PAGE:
Some other companies, as a rule, first build the design of their equipment based on graphics, and then work later. There are companies that pay a lot of attention to the appearance of the design, graphics and settings, rather than what they really do to help the golfer. Of course, they mix at one point in performance, but that is not their main focus.
Like everything else, Golf Club Head Design is directly related to the perception of customers, which can be determined by functionality or appearance. That is why some companies start with what they think will have the highest performance, and then develop headlines around this premise. In this case, they think, firstly, about the function, and secondly, about the appearance. For example, first focus his iron design on functionality, and as soon as they have a head that works well and has the right characteristics to help a golfer, they find a way to make him attractive.
The form versus function in the design of golf clubs for decades has confused designers, engineers, and marketing professionals in the tripartite tug of war, which will ultimately be determined by what the public wants. This article focuses on the functionality and engineering concepts that make up a good golf club, because, in my opinion, these are the most important elements in the design of a golf club that will help improve your golf operations in the long run.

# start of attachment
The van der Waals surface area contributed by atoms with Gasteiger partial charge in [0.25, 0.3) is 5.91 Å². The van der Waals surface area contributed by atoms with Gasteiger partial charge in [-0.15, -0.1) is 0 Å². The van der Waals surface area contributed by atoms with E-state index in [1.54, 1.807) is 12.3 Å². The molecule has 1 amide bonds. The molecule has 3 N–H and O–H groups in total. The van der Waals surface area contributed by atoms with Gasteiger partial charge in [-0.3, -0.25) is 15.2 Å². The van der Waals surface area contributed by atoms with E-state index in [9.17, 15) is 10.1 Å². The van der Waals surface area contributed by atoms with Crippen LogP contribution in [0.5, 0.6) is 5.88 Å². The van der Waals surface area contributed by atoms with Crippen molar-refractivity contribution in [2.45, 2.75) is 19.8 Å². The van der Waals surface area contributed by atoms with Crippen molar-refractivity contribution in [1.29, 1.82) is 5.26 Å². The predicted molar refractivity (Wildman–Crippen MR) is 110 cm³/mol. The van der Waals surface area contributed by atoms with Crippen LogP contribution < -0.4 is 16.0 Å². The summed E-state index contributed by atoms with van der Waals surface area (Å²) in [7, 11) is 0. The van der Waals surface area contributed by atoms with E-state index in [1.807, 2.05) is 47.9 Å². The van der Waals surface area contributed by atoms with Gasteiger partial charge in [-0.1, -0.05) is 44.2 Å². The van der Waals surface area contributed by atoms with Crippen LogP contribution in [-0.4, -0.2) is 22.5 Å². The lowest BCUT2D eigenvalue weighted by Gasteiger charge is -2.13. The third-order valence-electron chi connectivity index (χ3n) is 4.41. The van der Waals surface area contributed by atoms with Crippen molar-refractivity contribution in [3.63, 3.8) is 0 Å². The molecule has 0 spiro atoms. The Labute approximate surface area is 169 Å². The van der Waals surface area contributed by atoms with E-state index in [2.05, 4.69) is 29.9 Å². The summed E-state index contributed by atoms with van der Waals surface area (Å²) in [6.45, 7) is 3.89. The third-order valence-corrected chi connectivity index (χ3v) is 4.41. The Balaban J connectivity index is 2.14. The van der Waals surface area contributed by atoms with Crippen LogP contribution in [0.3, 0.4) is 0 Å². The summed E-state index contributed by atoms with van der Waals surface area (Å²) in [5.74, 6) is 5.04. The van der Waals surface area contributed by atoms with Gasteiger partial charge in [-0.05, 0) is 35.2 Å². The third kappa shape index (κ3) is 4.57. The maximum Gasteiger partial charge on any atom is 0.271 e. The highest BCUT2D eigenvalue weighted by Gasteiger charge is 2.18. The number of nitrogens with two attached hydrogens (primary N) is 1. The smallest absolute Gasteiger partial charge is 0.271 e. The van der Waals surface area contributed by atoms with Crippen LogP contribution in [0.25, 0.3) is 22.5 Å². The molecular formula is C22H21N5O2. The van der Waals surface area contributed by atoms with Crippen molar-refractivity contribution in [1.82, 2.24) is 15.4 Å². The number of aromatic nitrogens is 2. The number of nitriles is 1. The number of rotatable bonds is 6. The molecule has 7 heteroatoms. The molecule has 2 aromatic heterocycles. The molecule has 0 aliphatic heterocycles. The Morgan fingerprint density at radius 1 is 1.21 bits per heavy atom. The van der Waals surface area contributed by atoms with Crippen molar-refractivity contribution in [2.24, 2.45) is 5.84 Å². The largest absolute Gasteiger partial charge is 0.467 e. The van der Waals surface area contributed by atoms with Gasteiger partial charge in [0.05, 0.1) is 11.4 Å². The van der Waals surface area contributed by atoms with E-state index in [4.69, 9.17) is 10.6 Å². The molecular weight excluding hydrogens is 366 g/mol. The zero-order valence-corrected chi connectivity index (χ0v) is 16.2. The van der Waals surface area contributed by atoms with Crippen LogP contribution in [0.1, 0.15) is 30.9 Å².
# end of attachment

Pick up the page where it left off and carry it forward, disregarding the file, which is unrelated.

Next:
An important component of functionality in golf clubs, especially with a higher level of disability, is forgiveness. Forgiveness is the ability of the head of a golf club to reduce the effects of off-center strikes. The moment of inertia of the head of the club is directly related to the “forgiveness” of the club, in the form of a shot and in the distance from the golf ball hit by the club.
Many people do not quite understand that, since the head of the club meets the above criteria, the real difference in productivity comes from the axis. A correctly selected, aligned, trimmed and adjusted axis can easily increase distance and accuracy.
The moment of inertia is a measure of club resistance when turning over the center of gravity of the club head when it is hit by a golf ball. As a rule, the higher the moments of inertia, the less likely it is that the head will rotate on impact when the ball does not hit the center. Therefore, a higher moment of inertia usually means a more direct hit, a higher ball speed and a greater firing distance.